To those who complain that if we had lockdowns in March 2020, when COVID-19 numbers were not so dire, we should have them now, I respectfully suggest considering the following:

Back then there was the admirable goal to attempt to stop the spread of the virus into the community. The lockdown had the potential to do this for us, so it was well worth the try. Although the lockdown arguably slowed the spread, it did not prevent it from being widespread throughout the community.

Back then there was no vaccine, so all people, all ages, all vulnerabilities, were at risk of contracting a very serious disease and perhaps dying from it, or being disabled for months after with various symptoms. Public health officials, therefore, were duty-bound to protect public health.

The vaccine has been widely available now for months, and anyone over the age of 12 has had ample opportunity to get it and therefore protect themselves from serious illness and death from COVID. This protection was never touted as being 100% but is very good.

The people who remain unvaccinated by choice (rather than due to a medical condition preventing safe vaccination) are unwilling to do an easy procedure whose usual mild side effects last only one day. These same people are often the ones also unwilling to put a mask on their faces, making outrageous claims that this is an infringement of their freedom. Is it likely that these same people would comply with the much more demanding and difficult task of staying in lockdown? Unlikely.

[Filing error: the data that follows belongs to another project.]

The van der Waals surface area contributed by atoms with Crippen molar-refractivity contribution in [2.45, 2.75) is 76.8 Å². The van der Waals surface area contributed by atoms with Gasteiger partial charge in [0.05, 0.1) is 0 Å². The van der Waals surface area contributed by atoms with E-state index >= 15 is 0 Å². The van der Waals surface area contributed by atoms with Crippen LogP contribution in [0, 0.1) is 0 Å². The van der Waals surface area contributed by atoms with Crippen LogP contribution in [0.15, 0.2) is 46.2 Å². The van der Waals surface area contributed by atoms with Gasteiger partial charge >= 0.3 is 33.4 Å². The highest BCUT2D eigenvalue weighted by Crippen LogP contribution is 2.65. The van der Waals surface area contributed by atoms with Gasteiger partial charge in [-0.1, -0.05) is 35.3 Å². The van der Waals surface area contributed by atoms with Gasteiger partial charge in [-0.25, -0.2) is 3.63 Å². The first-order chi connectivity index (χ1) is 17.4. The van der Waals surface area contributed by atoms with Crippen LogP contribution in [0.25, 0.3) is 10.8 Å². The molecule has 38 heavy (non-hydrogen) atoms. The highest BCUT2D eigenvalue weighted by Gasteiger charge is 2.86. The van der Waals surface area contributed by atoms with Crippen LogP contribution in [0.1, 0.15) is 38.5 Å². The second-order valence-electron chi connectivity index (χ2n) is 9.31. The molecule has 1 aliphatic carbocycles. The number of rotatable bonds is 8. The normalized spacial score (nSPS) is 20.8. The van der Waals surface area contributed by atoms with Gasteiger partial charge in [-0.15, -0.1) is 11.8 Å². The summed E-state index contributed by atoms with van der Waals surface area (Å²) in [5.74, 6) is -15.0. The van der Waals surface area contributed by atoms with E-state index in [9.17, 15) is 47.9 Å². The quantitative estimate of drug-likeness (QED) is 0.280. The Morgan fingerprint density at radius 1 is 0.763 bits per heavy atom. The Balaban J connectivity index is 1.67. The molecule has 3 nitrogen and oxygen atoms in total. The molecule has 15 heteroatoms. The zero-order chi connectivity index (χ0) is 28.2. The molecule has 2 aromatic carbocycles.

Therefore, any lockdown at this point would not make much difference. Those most likely to spread the disease would continue to do so while those more likely to sacrifice for the good of society, who are already vaccinated and masked, would be asked to do more, which wouldn't make much difference anyway.

So in all this craziness, the apparent inconsistency of the governor's lockdown decisions is really not an inconsistency of reason. He is, after all, a reasonable man. We are lucky to have him leading our state during these challenging times.

CAROLYN DEYO

retired teacher

Baton Rouge